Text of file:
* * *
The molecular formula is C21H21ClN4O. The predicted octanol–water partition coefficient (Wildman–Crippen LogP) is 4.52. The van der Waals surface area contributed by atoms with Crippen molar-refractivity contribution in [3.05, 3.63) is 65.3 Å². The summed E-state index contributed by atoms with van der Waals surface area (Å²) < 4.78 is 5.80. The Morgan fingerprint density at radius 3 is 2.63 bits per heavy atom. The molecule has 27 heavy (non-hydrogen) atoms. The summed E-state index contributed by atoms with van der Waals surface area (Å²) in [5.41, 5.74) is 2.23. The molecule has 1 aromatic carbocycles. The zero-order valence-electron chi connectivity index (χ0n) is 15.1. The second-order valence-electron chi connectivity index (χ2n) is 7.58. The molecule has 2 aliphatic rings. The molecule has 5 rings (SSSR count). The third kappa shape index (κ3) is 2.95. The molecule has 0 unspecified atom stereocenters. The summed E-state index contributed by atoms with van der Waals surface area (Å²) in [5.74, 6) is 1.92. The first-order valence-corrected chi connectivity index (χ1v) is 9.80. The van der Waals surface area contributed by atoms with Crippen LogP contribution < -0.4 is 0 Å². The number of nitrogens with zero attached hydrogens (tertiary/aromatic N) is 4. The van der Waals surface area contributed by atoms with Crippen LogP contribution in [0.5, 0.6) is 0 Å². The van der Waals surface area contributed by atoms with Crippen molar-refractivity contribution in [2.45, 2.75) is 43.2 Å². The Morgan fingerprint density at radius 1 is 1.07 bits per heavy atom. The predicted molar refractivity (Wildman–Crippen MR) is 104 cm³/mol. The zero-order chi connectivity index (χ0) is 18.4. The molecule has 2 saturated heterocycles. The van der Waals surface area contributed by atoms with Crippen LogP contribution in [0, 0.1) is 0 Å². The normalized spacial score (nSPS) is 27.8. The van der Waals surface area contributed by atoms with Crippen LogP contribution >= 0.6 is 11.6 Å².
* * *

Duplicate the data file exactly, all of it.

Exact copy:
The molecular formula is C21H21ClN4O. The predicted octanol–water partition coefficient (Wildman–Crippen LogP) is 4.52. The van der Waals surface area contributed by atoms with Crippen molar-refractivity contribution in [3.05, 3.63) is 65.3 Å². The summed E-state index contributed by atoms with van der Waals surface area (Å²) < 4.78 is 5.80. The Morgan fingerprint density at radius 3 is 2.63 bits per heavy atom. The molecule has 27 heavy (non-hydrogen) atoms. The summed E-state index contributed by atoms with van der Waals surface area (Å²) in [5.41, 5.74) is 2.23. The molecule has 1 aromatic carbocycles. The zero-order valence-electron chi connectivity index (χ0n) is 15.1. The second-order valence-electron chi connectivity index (χ2n) is 7.58. The molecule has 2 aliphatic rings. The molecule has 5 rings (SSSR count). The third kappa shape index (κ3) is 2.95. The molecule has 0 unspecified atom stereocenters. The summed E-state index contributed by atoms with van der Waals surface area (Å²) in [5.74, 6) is 1.92. The first-order valence-corrected chi connectivity index (χ1v) is 9.80. The van der Waals surface area contributed by atoms with Crippen LogP contribution < -0.4 is 0 Å². The number of nitrogens with zero attached hydrogens (tertiary/aromatic N) is 4. The van der Waals surface area contributed by atoms with Crippen LogP contribution in [0.5, 0.6) is 0 Å². The van der Waals surface area contributed by atoms with Crippen molar-refractivity contribution in [2.45, 2.75) is 43.2 Å². The Morgan fingerprint density at radius 1 is 1.07 bits per heavy atom. The predicted molar refractivity (Wildman–Crippen MR) is 104 cm³/mol. The zero-order chi connectivity index (χ0) is 18.4. The molecule has 2 saturated heterocycles. The van der Waals surface area contributed by atoms with Crippen LogP contribution in [0, 0.1) is 0 Å². The normalized spacial score (nSPS) is 27.8. The van der Waals surface area contributed by atoms with Crippen LogP contribution >= 0.6 is 11.6 Å².